The following is a guest post by Louise Firth Campbell and Amram Shapiro, the authors (with Rosalind Wright) of The Book of Odds: From Lightning Strikes to Love at First Sight, the Odds of Everyday Life.
Rare news stories recur with surprising regularity — one of these annual stories is the birth of twins in two different years.
You can see the appeal to editors. Babies are photogenic, especially twins. The symbolism of the New Year as a baby which ages to dotage by year end is an old one, a staple of thousands of New Year’s cards. There is an interesting apparent time tension in the story. Twins share a womb and genomes. Yet a few seconds separation in time of birth makes an apparent year’s worth of difference. This event is considered a rarity and only a handful of cases are reported in the press each year. This rarity makes it news, but is the event really as rare as it seems?
Let’s start with the news in 2013/2014. If the cases reported in the North American media, two in the U.S. and one in Canada, are the only cases, these events are rare indeed. There are about 4 million births a year in the U.S. That would suggest these events are as rare as 1 in 2 million. Someone visiting the Grand Canyon is more likely to die by falling off the edge (1 in 1.5 million). That doesn’t feel right to us. Read More »
I am fascinated by the Stanford online courses in machine learning and artificial intelligence. My first inkling of them came when quite a few of my students started taking the artificial-intelligence class. Olin is very small, only about 400 students, so I realized that these online courses must be large. But I almost fell over when I saw that enrollment varied from 66,000, at the low-end, to 160,000.
Sebastian Thrun, who co-taught the artificial-intelligence course to 160,000 students, is now leaving Stanford teaching in order to teach courses to 500,000 students for free. What an inspiring goal! Read More »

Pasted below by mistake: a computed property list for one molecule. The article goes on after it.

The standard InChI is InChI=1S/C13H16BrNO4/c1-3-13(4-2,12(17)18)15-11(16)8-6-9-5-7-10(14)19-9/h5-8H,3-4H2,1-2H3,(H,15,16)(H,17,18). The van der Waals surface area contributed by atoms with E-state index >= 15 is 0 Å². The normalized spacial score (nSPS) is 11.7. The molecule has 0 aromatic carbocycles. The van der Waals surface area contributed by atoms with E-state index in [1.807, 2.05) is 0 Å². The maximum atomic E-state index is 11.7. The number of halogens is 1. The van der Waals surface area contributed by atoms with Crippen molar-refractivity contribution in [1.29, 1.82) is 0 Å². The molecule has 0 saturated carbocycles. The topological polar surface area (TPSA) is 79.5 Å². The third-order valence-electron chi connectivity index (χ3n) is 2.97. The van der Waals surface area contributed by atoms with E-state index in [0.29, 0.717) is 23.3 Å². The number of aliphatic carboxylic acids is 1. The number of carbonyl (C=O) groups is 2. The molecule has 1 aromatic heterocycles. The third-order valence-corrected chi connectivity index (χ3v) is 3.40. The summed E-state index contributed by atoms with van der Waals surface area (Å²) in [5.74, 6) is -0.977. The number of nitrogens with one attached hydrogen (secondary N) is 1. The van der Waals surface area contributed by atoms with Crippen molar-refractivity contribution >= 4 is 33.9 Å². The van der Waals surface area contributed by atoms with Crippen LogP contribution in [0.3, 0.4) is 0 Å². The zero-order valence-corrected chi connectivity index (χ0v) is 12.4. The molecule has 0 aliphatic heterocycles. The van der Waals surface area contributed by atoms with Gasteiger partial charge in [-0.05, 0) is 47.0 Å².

A recent post of mine was addressed to the super-rich who are considering endowing a chair in order to garner public recognition. But what about the merely rich who wish to have their names recognized in perpetuity with an eponymous endowed chair at their university? Is there anything they can do?
Yes. There are two things.
First, a much larger swath of people can follow the Benjamin Franklin strategy and endow a delayed chair. Franklin famously bequeathed about $4,000 in 1790 to the Commonwealth of Pennsylvania. Franklin:
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instructed that [his bequest] be invested for two hundred years and at the end of that period, the money should be used to do good. Franklin died in 1790. In 1990, his gift had grown to over $2 million.
Last week, we posed two questions regarding the NCAA basketball tournament: what are the odds that two teams from the same city would make the Sweet 16? And when was the last time that happened? To the first person to answer correctly, we offered some Freakonomics swag. And you responded, 147 of you to be exact. Read More »
Two teams from the same city have made it to the Sweet 16, the University of RIchmond and VCU, both from Richmond, VA. What, we wonder, are the odds of that happening? Read More »
The Book of Odds takes a look at a question that flashes through the minds of many people the moment they board an airplane: what are your odds of surviving a plane crash? They found that “[t]he general survival rate for a casualty-inducing airline incident is about 38% or, in our parlance: your odds of survival are about 1 in 2.63.” Read More »
The Celtics’ demolition of the Lakers reminds me that the sport announcers would do well to put more emphasis on “rebound rates.” Like putt probabilities, the rebound rate basically tells you the probability that a team will get the next rebound. Can you answer a fairly simple question: In the NBA if a team misses […] Read More »
Like many others, I was incredibly jazzed by Tiger’s victory on Monday. But I was frustrated that the commentators routinely failed to mention the putting distance to the hole. It would be nice to know, “It looks like Rocco has a 25-foot putt.” But I, for one, would like commentators to go further and routinely […] Read More »